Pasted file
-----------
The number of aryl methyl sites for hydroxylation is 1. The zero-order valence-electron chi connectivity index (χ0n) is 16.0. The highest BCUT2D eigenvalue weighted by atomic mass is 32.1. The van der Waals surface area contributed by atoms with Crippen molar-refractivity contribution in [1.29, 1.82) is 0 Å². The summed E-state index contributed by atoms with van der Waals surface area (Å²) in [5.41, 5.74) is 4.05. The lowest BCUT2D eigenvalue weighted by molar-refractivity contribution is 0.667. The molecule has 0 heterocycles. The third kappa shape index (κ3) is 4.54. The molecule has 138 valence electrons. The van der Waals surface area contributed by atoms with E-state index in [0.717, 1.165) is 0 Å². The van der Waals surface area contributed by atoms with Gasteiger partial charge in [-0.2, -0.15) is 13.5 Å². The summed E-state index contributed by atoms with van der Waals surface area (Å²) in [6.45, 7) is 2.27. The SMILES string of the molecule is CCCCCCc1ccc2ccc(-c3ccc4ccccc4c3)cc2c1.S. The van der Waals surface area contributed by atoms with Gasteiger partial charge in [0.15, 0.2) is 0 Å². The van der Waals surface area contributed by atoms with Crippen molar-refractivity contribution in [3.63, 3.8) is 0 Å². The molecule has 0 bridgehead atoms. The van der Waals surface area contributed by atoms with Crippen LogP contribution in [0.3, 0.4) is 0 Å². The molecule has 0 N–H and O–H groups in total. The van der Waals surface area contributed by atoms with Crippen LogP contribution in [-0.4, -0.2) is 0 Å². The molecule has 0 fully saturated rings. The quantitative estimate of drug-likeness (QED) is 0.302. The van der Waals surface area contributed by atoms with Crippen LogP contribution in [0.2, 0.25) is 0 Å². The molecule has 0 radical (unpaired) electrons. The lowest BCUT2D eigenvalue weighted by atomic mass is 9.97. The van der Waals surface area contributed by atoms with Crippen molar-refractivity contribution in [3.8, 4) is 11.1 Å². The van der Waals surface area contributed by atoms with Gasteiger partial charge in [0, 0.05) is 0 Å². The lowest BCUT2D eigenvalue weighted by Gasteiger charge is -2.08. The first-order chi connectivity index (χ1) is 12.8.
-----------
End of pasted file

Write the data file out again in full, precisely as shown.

The number of aryl methyl sites for hydroxylation is 1. The zero-order valence-electron chi connectivity index (χ0n) is 16.0. The highest BCUT2D eigenvalue weighted by atomic mass is 32.1. The van der Waals surface area contributed by atoms with Crippen molar-refractivity contribution in [1.29, 1.82) is 0 Å². The summed E-state index contributed by atoms with van der Waals surface area (Å²) in [5.41, 5.74) is 4.05. The lowest BCUT2D eigenvalue weighted by molar-refractivity contribution is 0.667. The molecule has 0 heterocycles. The third kappa shape index (κ3) is 4.54. The molecule has 138 valence electrons. The van der Waals surface area contributed by atoms with E-state index in [0.717, 1.165) is 0 Å². The van der Waals surface area contributed by atoms with Gasteiger partial charge in [-0.2, -0.15) is 13.5 Å². The summed E-state index contributed by atoms with van der Waals surface area (Å²) in [6.45, 7) is 2.27. The SMILES string of the molecule is CCCCCCc1ccc2ccc(-c3ccc4ccccc4c3)cc2c1.S. The van der Waals surface area contributed by atoms with Gasteiger partial charge in [0.15, 0.2) is 0 Å². The van der Waals surface area contributed by atoms with Crippen molar-refractivity contribution in [3.63, 3.8) is 0 Å². The molecule has 0 bridgehead atoms. The van der Waals surface area contributed by atoms with Crippen LogP contribution in [0.3, 0.4) is 0 Å². The molecule has 0 N–H and O–H groups in total. The van der Waals surface area contributed by atoms with Crippen LogP contribution in [-0.4, -0.2) is 0 Å². The molecule has 0 fully saturated rings. The quantitative estimate of drug-likeness (QED) is 0.302. The van der Waals surface area contributed by atoms with Crippen LogP contribution in [0.2, 0.25) is 0 Å². The molecule has 0 radical (unpaired) electrons. The lowest BCUT2D eigenvalue weighted by atomic mass is 9.97. The van der Waals surface area contributed by atoms with Crippen molar-refractivity contribution in [3.8, 4) is 11.1 Å². The van der Waals surface area contributed by atoms with Gasteiger partial charge in [0, 0.05) is 0 Å². The lowest BCUT2D eigenvalue weighted by Gasteiger charge is -2.08. The first-order chi connectivity index (χ1) is 12.8.